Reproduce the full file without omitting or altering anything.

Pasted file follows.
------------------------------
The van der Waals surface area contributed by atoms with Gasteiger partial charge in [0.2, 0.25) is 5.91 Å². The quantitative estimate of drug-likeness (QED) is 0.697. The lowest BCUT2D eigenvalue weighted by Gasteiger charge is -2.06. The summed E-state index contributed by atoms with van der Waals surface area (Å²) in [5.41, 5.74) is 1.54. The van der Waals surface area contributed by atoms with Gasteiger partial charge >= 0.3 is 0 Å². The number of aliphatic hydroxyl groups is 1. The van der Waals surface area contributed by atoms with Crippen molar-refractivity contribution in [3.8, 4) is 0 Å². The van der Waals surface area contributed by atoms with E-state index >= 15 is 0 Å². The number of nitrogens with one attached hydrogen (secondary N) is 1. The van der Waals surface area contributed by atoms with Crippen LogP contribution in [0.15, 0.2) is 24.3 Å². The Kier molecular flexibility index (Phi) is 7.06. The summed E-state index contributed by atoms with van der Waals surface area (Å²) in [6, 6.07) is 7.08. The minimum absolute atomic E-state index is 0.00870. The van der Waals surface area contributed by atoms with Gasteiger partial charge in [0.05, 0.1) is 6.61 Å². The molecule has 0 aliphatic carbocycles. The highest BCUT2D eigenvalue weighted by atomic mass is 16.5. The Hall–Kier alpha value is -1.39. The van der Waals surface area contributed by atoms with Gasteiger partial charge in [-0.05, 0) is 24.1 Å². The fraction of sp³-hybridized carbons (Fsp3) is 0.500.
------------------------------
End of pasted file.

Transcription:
The van der Waals surface area contributed by atoms with Gasteiger partial charge in [0.2, 0.25) is 5.91 Å². The quantitative estimate of drug-likeness (QED) is 0.697. The lowest BCUT2D eigenvalue weighted by Gasteiger charge is -2.06. The summed E-state index contributed by atoms with van der Waals surface area (Å²) in [5.41, 5.74) is 1.54. The van der Waals surface area contributed by atoms with Gasteiger partial charge >= 0.3 is 0 Å². The number of aliphatic hydroxyl groups is 1. The van der Waals surface area contributed by atoms with Crippen molar-refractivity contribution in [3.8, 4) is 0 Å². The van der Waals surface area contributed by atoms with E-state index >= 15 is 0 Å². The number of nitrogens with one attached hydrogen (secondary N) is 1. The van der Waals surface area contributed by atoms with Crippen LogP contribution in [0.15, 0.2) is 24.3 Å². The Kier molecular flexibility index (Phi) is 7.06. The summed E-state index contributed by atoms with van der Waals surface area (Å²) in [6, 6.07) is 7.08. The minimum absolute atomic E-state index is 0.00870. The van der Waals surface area contributed by atoms with Gasteiger partial charge in [0.05, 0.1) is 6.61 Å². The molecule has 0 aliphatic carbocycles. The highest BCUT2D eigenvalue weighted by atomic mass is 16.5. The Hall–Kier alpha value is -1.39. The van der Waals surface area contributed by atoms with Gasteiger partial charge in [-0.05, 0) is 24.1 Å². The fraction of sp³-hybridized carbons (Fsp3) is 0.500.